Trustworthiness: A Cardinal Bahá’í Virtue


Extracts from Letters Written by Shoghi Effendi

These are the days for rendering the divine Cause victorious and effective aid! The victory of God’s Faith is dependent upon teaching; and teaching is conditional upon righteous actions and goodly deeds and conduct. The foundation-stone of a life lived in the way of God is the pursuit of moral excellence and the acquisition of a character endowed with qualities that are well-pleasing in His sight. The Bahá’ís should adorn themselves with this holy raiment; with this mighty sword they should conquer the citadels of men’s hearts. People have grown weary and impatient of rhetoric and discourse, of preaching and sermonizing. In this day, the one thing that can deliver the world from its travail and attract the hearts of its peoples is deeds, not words; example, not precept; saintly virtues, not statements and charters issued by governments and nations on socio-political affairs. In all matters, great or small, word must be the complement of deed, and deed the companion of word: each must supplement, support and reinforce the other. It is in this respect that the Bahá’ís must seek distinction over other peoples and nations, whom the Pen of the Most High has epitomized in the following words: “Their words are the pride of the world, and their deeds are the shame of the nations.”

(8 December 1923 to a Bahá’í community—translated from the Persian) [63]

The employment that the Bahá’ís accept, the tasks and duties that they perform, should be of a kind whose benefits accrue to the nation as a whole and not such as are a means of profit to a small circle of high officials and a few select individuals. Further, the beloved friends and members of the Assemblies should, in the manifold circumstances of their lives and in all their multifarious dealings and pursuits, by their deeds, their bearing and demeanour, seek to demonstrate to their fellow-countrymen the excellence of this sacred Cause, to vindicate its truth, and give living testimony to its potency and the sublimity of its spirit. It is thus that the friends should proceed, not confining themselves to the delivery of the message, to explanations, expositions and elucidations. ‘Abdu’l-Bahá, the Chief Interpreter of the Faith of Bahá’u’lláh, has written:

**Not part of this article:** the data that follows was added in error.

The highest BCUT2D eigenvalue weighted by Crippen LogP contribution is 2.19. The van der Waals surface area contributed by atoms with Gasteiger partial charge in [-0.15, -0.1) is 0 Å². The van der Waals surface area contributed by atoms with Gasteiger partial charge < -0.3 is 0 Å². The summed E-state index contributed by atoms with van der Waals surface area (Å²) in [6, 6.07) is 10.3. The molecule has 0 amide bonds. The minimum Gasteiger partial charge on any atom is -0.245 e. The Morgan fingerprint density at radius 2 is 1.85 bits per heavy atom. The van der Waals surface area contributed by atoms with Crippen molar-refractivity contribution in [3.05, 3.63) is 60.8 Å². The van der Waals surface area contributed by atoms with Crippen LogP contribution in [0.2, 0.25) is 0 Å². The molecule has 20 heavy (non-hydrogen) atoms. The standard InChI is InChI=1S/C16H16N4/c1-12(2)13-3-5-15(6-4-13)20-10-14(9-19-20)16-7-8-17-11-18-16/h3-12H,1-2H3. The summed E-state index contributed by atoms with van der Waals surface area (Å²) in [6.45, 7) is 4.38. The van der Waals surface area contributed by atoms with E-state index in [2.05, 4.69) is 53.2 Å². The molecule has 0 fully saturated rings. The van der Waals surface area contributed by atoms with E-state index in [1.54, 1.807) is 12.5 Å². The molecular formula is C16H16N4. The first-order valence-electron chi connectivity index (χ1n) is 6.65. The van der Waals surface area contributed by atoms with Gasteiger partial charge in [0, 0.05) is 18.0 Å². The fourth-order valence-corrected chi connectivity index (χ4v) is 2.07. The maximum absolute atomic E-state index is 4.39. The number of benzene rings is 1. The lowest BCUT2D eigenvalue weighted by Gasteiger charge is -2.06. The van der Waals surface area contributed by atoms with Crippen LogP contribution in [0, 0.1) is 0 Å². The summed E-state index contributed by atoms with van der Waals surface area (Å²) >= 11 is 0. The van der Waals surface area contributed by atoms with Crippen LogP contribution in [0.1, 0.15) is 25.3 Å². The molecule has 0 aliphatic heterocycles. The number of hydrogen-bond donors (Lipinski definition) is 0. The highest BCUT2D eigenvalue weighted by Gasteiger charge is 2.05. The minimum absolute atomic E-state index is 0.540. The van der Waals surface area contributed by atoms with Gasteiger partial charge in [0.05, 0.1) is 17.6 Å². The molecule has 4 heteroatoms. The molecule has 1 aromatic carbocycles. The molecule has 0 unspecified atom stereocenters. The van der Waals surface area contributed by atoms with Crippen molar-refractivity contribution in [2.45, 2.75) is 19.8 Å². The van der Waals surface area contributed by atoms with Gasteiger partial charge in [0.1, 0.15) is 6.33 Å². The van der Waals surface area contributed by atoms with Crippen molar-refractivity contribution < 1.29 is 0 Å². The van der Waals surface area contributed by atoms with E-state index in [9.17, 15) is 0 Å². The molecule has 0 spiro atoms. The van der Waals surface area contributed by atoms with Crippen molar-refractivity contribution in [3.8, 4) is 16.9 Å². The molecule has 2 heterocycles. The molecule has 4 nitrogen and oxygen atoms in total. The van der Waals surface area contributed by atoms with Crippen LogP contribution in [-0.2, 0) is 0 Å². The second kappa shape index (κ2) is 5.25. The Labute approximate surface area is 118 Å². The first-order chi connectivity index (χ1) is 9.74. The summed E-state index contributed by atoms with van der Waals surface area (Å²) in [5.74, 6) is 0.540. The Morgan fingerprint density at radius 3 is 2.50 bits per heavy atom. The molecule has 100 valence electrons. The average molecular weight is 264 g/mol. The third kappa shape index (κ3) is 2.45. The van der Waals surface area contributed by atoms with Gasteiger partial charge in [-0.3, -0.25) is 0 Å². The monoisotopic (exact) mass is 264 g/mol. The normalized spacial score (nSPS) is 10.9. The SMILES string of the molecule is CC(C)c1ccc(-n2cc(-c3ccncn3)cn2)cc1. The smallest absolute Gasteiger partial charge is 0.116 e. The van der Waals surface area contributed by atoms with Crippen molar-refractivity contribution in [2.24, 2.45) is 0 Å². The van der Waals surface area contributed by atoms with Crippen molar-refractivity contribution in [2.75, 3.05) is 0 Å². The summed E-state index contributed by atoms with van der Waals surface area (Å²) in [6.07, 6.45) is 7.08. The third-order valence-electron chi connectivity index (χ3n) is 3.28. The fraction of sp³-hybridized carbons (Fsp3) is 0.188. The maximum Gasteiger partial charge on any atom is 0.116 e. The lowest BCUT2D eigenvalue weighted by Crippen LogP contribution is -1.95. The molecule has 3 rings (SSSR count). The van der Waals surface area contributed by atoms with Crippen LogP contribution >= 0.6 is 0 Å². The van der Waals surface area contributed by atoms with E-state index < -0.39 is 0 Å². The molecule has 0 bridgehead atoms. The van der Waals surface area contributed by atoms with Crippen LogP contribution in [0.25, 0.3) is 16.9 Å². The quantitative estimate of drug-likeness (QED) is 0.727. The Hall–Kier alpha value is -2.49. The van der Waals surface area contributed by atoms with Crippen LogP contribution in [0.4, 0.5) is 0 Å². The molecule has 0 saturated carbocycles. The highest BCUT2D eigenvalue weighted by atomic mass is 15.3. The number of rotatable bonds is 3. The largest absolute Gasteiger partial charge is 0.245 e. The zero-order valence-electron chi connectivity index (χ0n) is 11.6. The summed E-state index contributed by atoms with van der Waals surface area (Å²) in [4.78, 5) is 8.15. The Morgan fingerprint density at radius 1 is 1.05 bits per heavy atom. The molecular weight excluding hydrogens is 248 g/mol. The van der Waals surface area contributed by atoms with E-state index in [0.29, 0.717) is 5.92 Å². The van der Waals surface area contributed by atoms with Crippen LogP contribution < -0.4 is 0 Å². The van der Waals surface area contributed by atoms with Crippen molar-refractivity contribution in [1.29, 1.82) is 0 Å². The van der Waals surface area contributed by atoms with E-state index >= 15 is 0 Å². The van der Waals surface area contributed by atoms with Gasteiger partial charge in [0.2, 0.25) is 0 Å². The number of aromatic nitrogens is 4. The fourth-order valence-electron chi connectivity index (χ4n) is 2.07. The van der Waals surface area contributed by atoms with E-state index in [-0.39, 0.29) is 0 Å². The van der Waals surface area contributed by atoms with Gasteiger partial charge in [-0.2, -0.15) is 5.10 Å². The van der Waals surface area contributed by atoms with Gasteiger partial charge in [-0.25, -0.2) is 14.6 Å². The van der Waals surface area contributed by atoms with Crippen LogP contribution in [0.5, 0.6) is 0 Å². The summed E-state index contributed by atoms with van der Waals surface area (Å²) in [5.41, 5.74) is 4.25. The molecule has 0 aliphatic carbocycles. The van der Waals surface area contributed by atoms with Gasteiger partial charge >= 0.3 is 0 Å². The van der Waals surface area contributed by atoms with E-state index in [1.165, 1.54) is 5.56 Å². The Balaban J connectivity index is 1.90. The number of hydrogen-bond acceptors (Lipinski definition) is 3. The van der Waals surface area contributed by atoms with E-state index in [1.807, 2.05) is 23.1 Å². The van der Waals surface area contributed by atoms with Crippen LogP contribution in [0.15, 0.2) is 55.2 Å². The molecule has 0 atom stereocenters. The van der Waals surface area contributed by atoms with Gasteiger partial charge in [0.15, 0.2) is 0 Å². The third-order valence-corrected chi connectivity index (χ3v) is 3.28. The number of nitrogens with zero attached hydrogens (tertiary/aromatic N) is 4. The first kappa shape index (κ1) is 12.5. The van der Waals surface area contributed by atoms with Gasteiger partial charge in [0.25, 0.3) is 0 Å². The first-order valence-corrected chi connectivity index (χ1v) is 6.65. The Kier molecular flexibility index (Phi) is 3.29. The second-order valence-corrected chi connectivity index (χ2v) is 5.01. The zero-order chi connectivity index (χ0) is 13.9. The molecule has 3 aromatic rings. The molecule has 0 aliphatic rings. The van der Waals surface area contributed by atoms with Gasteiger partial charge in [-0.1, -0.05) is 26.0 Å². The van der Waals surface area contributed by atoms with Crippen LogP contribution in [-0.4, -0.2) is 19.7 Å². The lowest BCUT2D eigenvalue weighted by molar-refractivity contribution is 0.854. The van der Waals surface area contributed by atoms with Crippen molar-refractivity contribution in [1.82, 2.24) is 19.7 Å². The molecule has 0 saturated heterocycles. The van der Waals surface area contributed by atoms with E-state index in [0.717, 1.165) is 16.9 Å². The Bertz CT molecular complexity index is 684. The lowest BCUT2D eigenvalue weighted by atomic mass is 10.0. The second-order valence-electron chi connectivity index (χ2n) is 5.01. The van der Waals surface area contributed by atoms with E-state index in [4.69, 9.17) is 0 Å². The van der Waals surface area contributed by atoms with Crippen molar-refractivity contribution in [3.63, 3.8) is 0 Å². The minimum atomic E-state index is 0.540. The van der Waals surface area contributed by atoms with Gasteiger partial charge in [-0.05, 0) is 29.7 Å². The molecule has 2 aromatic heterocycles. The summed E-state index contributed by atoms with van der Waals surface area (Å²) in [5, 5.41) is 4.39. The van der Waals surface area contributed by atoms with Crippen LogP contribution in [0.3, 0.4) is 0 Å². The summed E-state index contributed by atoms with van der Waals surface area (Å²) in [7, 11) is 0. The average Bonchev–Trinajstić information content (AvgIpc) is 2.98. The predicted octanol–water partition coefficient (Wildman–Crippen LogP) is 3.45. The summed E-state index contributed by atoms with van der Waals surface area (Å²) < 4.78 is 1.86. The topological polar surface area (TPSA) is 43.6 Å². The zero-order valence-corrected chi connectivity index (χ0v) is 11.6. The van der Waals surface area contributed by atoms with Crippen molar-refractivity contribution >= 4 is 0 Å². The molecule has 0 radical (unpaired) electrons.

Wherefore it is incumbent upon all Bahá’is to ponder this very delicate and vital matter in their hearts, that, unlike other religions, they may not content themselves with the noise, the clamour, the hollowness of religious doctrine. Nay, rather, they should exemplify in every aspect of their lives those attributes and virtues that are born of God and should arise to distinguish themselves by their goodly behaviour. They should justify their claim to be Bahá’ís by deeds and not by name. He is a true Bahá’í who strives by day and by night to progress and advance along the path of human endeavour, whose most cherished desire is so to live and act as to enrich and illuminate the world, whose source of inspiration is the essence of divine virtue, whose aim in life is so to conduct himself as to be the cause of infinite progress. Only when he attains unto such perfect gifts can it be said of him that he is a true Bahá’í. For in this holy Dispensation, the crowning glory of bygone ages and cycles, true faith is no mere acknowledgement of the unity of God, but rather the living of a life that will manifest all the perfections and virtues implied in such belief.6

See how firm and strongly-worded is this statement of ‘Abdu’l-Bahá’s, and how demanding its requirements! Notwithstanding, it is only when the Bahá’is are able fully and befittingly to distinguish their characters by the adornment of these divine virtues that they will appear before the eyes of the world in a worthy and appropriate manner and that the name of Bahá’u’lláh will set the universe ablaze.

(30 October 1924 to a Local Spiritual Assembly—translated from the Persian) [64]

Nothing but the abundance of our actions, nothing but the purity of our lives and the integrity of our character, can in the last resort establish our claim that the Bahá’í spirit is in this day the sole agency that can translate a long-cherished ideal into an enduring achievement.

(24 November 1924 to the National Spiritual Assembly of the United States and Canada, published in “Bahá’í Administration: Selected Messages 1922–1932” [rev. ed.], (Wilmette: Bahá’í Publishing Trust, 1980), p. 68) [65]

This is the day for excellence of character and conduct. We should all adorn ourselves with these ornaments of the Kingdom while still in this world of being, so that we may render fit service to the Threshold of the Most Merciful.

(In the handwriting of Shoghi Effendi, appended to a letter dated 24 November 1924 written on his behalf to an individual believer—translated from the Persian) [66]

The responsibilities of the members of the Spiritual Assemblies that are engaged in teaching the Cause of God in Eastern lands have been clearly laid down in the holy Texts.

These bid them to work towards the improvement of morals and the spread of learning; to strive to eradicate ignorance and unenlightenment, eliminate prejudice, and reinforce the foundation of true faith in people’s hearts and minds; to seek to develop self-reliance and avoidance of blind imitation; to aim to enhance the efficient management of their affairs, and observe purity and refinement in all circumstances; to show their commitment to truthfulness and honesty, and their ability to conduct themselves with frankness, courage and resolution.